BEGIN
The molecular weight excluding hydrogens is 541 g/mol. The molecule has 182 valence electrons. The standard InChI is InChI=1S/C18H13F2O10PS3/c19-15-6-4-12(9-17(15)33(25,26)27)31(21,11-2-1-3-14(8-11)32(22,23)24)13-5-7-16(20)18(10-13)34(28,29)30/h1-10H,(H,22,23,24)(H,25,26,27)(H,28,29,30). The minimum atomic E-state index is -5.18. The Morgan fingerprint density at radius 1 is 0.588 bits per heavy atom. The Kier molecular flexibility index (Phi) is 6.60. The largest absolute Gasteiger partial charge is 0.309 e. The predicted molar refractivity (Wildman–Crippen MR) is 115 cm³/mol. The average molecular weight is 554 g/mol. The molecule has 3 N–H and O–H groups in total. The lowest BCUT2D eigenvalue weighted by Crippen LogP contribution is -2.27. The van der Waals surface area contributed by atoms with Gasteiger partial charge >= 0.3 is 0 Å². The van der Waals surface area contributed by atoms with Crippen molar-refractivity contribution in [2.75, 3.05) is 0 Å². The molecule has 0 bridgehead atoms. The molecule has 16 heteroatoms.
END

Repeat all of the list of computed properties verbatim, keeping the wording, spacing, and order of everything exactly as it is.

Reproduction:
The molecular weight excluding hydrogens is 541 g/mol. The molecule has 182 valence electrons. The standard InChI is InChI=1S/C18H13F2O10PS3/c19-15-6-4-12(9-17(15)33(25,26)27)31(21,11-2-1-3-14(8-11)32(22,23)24)13-5-7-16(20)18(10-13)34(28,29)30/h1-10H,(H,22,23,24)(H,25,26,27)(H,28,29,30). The minimum atomic E-state index is -5.18. The Morgan fingerprint density at radius 1 is 0.588 bits per heavy atom. The Kier molecular flexibility index (Phi) is 6.60. The largest absolute Gasteiger partial charge is 0.309 e. The predicted molar refractivity (Wildman–Crippen MR) is 115 cm³/mol. The average molecular weight is 554 g/mol. The molecule has 3 N–H and O–H groups in total. The lowest BCUT2D eigenvalue weighted by Crippen LogP contribution is -2.27. The van der Waals surface area contributed by atoms with Gasteiger partial charge >= 0.3 is 0 Å². The van der Waals surface area contributed by atoms with Crippen molar-refractivity contribution in [2.75, 3.05) is 0 Å². The molecule has 0 bridgehead atoms. The molecule has 16 heteroatoms.